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Black Death Victims - Funeral at Tournai, Belgium

Black Death Victims - Funeral at Tournai, Belgium Medicine Visual Arts World History Medieval Times Disasters

Tournai - known, in Dutch, as "Doornik" and, in Latin, as "Tornacum" - is a Flemish (Walloon) city, in the province of Hainaut, where the people speak French. It is located about 85 kilometers southwest of Brussels, on the river Scheldt.

Together with Tongeren, located immediately south, Tournai is the oldest city in Belgium. A quaint place to visit, the town has always been significant in Belgium's cultural history.

Residents of Toumai fell victim to Europe's medieval outbreak of plague. This 14th-century image is a fragment of miniatures from the Chronicles of the Abbot of the monastery of St Martin the Righteous (1272-1352) depicting the funeral of plague victims in Tournai, Belgium.

The Chronicle is maintained at the Library of King Albert I in Brussels.

We learn more about the plague, in Tournai, from another chronicler, Gilles li Muisis:

6. The plague seen from Tournai

Gilles li Muisis, Abbot of St Giles at Tournai, wrote two accounts of the plague. The first, a brief summary written late in 1348, appears in his Chronicle and is printed as below. Early in 1350, li Muisis supplemented his chronicle with a detailed description of the events of 1349 and his reflections upon them. The prologue and extracts are printed as b below.

(a) Gilles li Muisis from J-J de Smet (ed), Recueil des Chroniques de Flandre II, Brussels, 1841, pp. 279-80.
...
... the mortality [that is to say, the plague] grew strong in Rome, the Romagna, Sicily, Tuscany, Italy, Gascony, Spain and various other countries, at last entering France in 1348 ... The death rate was unbelievable at Marseilles, where the illness arrived by land and sea...and throughout the whole country round about.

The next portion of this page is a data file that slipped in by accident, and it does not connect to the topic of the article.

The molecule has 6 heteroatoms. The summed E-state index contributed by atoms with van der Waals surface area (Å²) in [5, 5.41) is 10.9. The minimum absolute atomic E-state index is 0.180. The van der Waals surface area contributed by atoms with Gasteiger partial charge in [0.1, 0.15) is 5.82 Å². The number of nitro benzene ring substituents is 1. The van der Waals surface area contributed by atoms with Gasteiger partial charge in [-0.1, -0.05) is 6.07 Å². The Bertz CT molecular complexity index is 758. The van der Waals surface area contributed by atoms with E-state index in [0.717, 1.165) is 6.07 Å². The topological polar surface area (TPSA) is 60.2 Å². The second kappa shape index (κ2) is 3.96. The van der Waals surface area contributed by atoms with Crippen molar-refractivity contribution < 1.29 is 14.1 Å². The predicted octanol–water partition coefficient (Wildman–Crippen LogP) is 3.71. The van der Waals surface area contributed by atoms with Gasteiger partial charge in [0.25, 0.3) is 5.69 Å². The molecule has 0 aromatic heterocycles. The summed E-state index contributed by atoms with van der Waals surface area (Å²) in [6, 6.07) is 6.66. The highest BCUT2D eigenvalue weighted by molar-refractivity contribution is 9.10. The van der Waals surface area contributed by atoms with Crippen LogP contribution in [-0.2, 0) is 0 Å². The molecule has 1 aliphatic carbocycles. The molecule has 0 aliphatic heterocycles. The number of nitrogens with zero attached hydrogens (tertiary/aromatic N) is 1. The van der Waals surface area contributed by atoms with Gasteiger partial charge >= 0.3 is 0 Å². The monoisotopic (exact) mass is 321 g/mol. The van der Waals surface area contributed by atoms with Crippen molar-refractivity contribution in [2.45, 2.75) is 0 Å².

...
(b) ... if anyone dies because of the mortality, at whatever hour of the day or the night, and regardless of his social standing, his grave should be dug immediately and he should be buried in a coffin or box, and should have the bell tolled in accordance with his status and the customary masses sung on Sundays.
...
The things written above relate to the period up to the beginning of March [1350], for there I have made an end of 1349. The winter was certainly very odd, for in the four months from the beginning of October until the beginning of February, although a hard frost was often expected, there was not so much ice as would support the weight of a goose. But there was instead such a lot of rain that the Scheldt and all the rivers round about burst their banks, so that meadows became sea, and this was so in our country [Belgium] and in France.

Of distant countries I cannot speak with authority. Many wise men suspect that because of the lack of frost and the excess of water there will be much sickness in March and in summer. (From the Chronicle of Gilles li Muisis, quoted by Rosemay Horrox in The Black Death, at pages 45-54.)


Media Credits

Image of the funeral of plague victims - in Tournai, Belgium - source described above.  Online, courtesy Wikimedia Commons.

PD

 

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